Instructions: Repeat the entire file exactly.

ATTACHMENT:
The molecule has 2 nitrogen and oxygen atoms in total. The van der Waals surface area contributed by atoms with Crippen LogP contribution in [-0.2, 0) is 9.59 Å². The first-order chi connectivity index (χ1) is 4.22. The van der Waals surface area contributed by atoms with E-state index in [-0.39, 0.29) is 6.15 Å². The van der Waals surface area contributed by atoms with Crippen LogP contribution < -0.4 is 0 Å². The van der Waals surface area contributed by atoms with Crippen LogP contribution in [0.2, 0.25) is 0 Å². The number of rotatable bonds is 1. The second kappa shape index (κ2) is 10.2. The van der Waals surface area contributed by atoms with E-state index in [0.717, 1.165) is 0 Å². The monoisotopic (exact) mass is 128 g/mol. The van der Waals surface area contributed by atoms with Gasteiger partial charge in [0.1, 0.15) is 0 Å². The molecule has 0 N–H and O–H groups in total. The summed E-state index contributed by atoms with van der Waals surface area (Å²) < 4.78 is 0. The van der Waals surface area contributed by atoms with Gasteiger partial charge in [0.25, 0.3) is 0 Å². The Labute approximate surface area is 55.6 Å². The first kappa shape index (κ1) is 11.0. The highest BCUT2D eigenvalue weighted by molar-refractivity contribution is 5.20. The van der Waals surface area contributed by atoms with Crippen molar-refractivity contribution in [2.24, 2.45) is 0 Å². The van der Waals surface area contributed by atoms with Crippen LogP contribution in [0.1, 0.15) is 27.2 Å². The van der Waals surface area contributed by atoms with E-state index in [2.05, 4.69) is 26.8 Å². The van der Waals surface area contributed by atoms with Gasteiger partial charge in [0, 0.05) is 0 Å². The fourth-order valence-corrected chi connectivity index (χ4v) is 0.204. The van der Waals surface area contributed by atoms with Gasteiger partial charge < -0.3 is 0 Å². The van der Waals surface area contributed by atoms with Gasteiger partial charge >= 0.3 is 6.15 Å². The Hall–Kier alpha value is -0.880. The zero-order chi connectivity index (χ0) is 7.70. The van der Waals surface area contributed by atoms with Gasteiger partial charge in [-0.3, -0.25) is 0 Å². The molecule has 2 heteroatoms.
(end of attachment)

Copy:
The molecule has 2 nitrogen and oxygen atoms in total. The van der Waals surface area contributed by atoms with Crippen LogP contribution in [-0.2, 0) is 9.59 Å². The first-order chi connectivity index (χ1) is 4.22. The van der Waals surface area contributed by atoms with E-state index in [-0.39, 0.29) is 6.15 Å². The van der Waals surface area contributed by atoms with Crippen LogP contribution < -0.4 is 0 Å². The van der Waals surface area contributed by atoms with Crippen LogP contribution in [0.2, 0.25) is 0 Å². The number of rotatable bonds is 1. The second kappa shape index (κ2) is 10.2. The van der Waals surface area contributed by atoms with E-state index in [0.717, 1.165) is 0 Å². The monoisotopic (exact) mass is 128 g/mol. The van der Waals surface area contributed by atoms with Gasteiger partial charge in [0.1, 0.15) is 0 Å². The molecule has 0 N–H and O–H groups in total. The summed E-state index contributed by atoms with van der Waals surface area (Å²) < 4.78 is 0. The van der Waals surface area contributed by atoms with Gasteiger partial charge in [0.25, 0.3) is 0 Å². The Labute approximate surface area is 55.6 Å². The first kappa shape index (κ1) is 11.0. The highest BCUT2D eigenvalue weighted by molar-refractivity contribution is 5.20. The van der Waals surface area contributed by atoms with Crippen molar-refractivity contribution in [2.24, 2.45) is 0 Å². The van der Waals surface area contributed by atoms with Crippen LogP contribution in [0.1, 0.15) is 27.2 Å². The van der Waals surface area contributed by atoms with E-state index in [2.05, 4.69) is 26.8 Å². The van der Waals surface area contributed by atoms with Gasteiger partial charge in [0, 0.05) is 0 Å². The fourth-order valence-corrected chi connectivity index (χ4v) is 0.204. The van der Waals surface area contributed by atoms with Gasteiger partial charge < -0.3 is 0 Å². The van der Waals surface area contributed by atoms with Gasteiger partial charge >= 0.3 is 6.15 Å². The Hall–Kier alpha value is -0.880. The zero-order chi connectivity index (χ0) is 7.70. The van der Waals surface area contributed by atoms with Gasteiger partial charge in [-0.3, -0.25) is 0 Å². The molecule has 2 heteroatoms.